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Wednesday, February 16, 2011

Living Wisely ‘Between the Flags’

We stand between two poles in our quest for the best of life. First, we’re all pressed, so we need to have ways of existing that deal effectively with pressure. Second, wisdom is known only when we do what we must do, and only that—our attendance to God’s leading; obeying Divine will.

These two abovementioned poles carry surf flags, and spiritual safety is known when we live between these flags.

A Very Inconvenient Truth

Most of life is lived in realms nowhere near these two poles carrying our safety flags.

There is so much sin thereabouts and we’re swamped in and amongst it all. It’s difficult to escape.

There has to be an opportunity, however, to skip the worldly path and find the God-path, which is one that’s rarely seen, let alone taken. But, this path opens up to us at our sincere request of it; at our seeking and searching for it (Matthew 7:7).

This kingdom of the Lord’s is a hidden kingdom for good reason (Matthew 7:6). It’s only those who want it that see it.

The inconvenient truth is we won’t get vision of the poles carrying our safety flags unless we’re actually seeking them. We have to come home to wisdom.

Wisdom’s Home Between the Flags

The vision we have of the best existence is one where we capably deal with the varying pressures of life, yet we’re focused to only get involved in life to the point that God’s involved in it with us (for there are many activities where the Spirit does not go where we go!).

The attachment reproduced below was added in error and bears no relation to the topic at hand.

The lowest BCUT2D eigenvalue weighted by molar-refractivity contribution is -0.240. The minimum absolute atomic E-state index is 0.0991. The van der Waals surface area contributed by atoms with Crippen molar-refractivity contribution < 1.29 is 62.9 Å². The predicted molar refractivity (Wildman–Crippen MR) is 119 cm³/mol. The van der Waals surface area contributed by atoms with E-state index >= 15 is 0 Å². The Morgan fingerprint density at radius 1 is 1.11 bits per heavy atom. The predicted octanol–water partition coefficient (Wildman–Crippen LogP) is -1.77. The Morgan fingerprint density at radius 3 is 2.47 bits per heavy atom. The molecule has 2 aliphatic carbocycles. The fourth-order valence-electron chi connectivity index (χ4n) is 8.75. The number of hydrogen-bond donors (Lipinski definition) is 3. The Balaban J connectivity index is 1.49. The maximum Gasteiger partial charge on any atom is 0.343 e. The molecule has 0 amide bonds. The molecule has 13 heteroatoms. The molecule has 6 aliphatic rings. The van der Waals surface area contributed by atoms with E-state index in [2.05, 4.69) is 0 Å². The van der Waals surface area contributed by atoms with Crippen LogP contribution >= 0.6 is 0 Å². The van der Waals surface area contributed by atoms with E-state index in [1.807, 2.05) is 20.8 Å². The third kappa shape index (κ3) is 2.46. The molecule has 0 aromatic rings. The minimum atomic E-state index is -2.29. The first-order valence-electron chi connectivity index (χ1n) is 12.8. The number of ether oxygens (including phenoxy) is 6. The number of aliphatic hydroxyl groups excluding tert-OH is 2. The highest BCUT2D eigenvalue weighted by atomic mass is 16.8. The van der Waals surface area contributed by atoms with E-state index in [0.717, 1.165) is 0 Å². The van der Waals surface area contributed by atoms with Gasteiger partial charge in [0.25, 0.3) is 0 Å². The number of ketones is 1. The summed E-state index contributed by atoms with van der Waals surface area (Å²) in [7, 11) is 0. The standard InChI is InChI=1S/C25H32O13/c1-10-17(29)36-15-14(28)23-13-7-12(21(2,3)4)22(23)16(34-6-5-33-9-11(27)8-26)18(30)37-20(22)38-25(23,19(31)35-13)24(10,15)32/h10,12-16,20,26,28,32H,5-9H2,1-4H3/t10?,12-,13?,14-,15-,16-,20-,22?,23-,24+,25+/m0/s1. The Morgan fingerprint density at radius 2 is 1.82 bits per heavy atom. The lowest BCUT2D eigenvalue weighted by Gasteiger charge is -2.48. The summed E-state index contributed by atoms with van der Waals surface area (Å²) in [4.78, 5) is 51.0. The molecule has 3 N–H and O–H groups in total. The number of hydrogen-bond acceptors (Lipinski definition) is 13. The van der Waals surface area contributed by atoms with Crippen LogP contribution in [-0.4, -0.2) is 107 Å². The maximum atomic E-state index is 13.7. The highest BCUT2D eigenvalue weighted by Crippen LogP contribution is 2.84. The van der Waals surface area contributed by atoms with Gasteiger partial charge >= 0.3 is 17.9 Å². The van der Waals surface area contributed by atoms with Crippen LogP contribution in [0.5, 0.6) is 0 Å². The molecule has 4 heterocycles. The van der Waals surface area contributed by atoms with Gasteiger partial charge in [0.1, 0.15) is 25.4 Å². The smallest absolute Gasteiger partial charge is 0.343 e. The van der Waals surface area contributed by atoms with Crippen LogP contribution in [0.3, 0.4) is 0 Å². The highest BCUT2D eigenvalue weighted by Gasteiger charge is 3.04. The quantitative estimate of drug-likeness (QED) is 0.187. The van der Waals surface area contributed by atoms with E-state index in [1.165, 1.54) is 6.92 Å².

There is a fine line between the flags.

One is resilience to the code of James 1:2-4, the other is the Psalm 37 wisdom of anti-envy; not a thing coveted. One is never really exhausted without vision for rest, and the other is saving the precious minutes for the Divine task. One is peace because of victory; the other is peace because of the steady state—inner calm.

One is saying “yes” at the right time—when God would have us affirm something.

The other is saying “no,” and not having to deal with guilt, when God would have us not be involved; even in things others might think we should do.

Possibly the best thing about being between these flags is the chase to remain there, safe from the breaking waves and shark-bites of folly that are ready to dump us or eat us alive.

© 2011 S. J. Wickham.

Graphic Credit: Sydney Morning Herald.

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